By Michelle Malka Grossman
The situation for Syrian women has worsened since July at the hands of Islamic State, said Valerie Amos, the UN’s under-secretary-general for humanitarian affairs and emergency relief.
She described how women and female children as young as 12 are enslaved and sexually abused. “Women captured as slaves by [Islamic State] have been sold in markets in Raqqa. Some are sold to individual men. Others are kept by [Islamic State] in rest houses and face multiple rapes by fighters returning from the battlefield,” Amos reported during a UN Security Council session on Monday.
“Kurdish refugees from Kobani reported the capture of young girls by [Islamic State] for sexual purposes, girls as young as 12.”
Amos said there has also been a rise in the incidence of forced marriage. “This is in part due to a depletion of family resources and more recently because parents are terrified of their daughters being forced to marry [Islamic State] fighters in areas under their control.”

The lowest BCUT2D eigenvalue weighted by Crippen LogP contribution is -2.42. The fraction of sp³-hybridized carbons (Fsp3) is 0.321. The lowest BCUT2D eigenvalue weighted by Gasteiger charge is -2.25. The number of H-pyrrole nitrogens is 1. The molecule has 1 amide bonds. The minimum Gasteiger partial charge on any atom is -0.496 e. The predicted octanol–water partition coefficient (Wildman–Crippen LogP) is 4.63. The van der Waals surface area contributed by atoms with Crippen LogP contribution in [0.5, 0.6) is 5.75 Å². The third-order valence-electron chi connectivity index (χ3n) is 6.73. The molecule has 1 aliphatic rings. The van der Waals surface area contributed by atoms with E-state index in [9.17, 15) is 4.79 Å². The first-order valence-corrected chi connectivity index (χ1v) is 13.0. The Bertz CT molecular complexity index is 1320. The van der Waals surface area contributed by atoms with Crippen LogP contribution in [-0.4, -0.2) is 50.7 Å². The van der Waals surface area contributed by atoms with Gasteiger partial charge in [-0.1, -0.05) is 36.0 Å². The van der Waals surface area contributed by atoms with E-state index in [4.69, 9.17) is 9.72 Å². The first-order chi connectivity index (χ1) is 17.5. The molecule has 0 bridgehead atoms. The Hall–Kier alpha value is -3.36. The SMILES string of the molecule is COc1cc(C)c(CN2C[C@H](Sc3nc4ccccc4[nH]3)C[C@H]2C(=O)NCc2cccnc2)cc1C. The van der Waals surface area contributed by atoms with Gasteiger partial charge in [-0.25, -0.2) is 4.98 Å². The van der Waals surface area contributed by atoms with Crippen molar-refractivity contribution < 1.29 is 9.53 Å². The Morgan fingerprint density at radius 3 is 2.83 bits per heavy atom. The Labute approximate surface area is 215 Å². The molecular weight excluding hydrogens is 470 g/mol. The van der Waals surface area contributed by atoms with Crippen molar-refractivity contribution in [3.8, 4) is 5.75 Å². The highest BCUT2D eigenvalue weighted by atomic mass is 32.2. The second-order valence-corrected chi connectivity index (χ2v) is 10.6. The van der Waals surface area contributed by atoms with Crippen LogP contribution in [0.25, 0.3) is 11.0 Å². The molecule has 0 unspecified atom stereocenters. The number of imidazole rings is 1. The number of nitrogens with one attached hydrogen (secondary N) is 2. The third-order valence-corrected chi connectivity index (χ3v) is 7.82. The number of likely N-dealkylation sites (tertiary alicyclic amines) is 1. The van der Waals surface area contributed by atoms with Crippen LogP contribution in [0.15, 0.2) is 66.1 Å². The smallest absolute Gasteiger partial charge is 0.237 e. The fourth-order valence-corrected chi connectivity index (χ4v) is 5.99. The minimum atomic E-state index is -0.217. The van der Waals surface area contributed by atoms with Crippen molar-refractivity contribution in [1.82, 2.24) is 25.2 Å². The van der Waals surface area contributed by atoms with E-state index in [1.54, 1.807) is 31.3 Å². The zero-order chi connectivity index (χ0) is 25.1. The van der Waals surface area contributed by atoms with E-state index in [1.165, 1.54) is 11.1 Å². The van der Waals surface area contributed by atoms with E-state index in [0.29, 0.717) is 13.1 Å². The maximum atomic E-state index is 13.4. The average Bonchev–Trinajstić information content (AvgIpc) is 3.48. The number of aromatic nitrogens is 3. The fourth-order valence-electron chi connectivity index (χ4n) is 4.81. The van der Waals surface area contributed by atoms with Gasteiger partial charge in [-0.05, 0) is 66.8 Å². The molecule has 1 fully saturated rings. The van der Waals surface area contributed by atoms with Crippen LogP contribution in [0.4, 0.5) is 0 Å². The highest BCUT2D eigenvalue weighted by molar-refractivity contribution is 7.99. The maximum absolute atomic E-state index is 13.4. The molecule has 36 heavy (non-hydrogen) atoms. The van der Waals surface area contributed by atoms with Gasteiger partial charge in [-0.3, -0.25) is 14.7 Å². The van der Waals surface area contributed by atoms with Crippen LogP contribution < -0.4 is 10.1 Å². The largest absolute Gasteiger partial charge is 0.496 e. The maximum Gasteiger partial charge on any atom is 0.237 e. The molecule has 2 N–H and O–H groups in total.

She called these and other horrible acts war crimes. “[Islamic State] has carried out mass victimization of civilians including murder, enslavement, rape, forcible displacement and torture, and has violated its obligation toward civilians.”
Amos spoke harshly about the lack of progress since the Security Council passed Resolution 2139 in February, which laid out a number of basic human rights demands that the Syrian government and opposition fighters must follow.
Amos criticized the international community for becoming numb in the face of almost 200,000 deaths in Syria, with millions more injured and displaced. She said that Syrian refugees now account for a fifth of the world’s number of displaced people.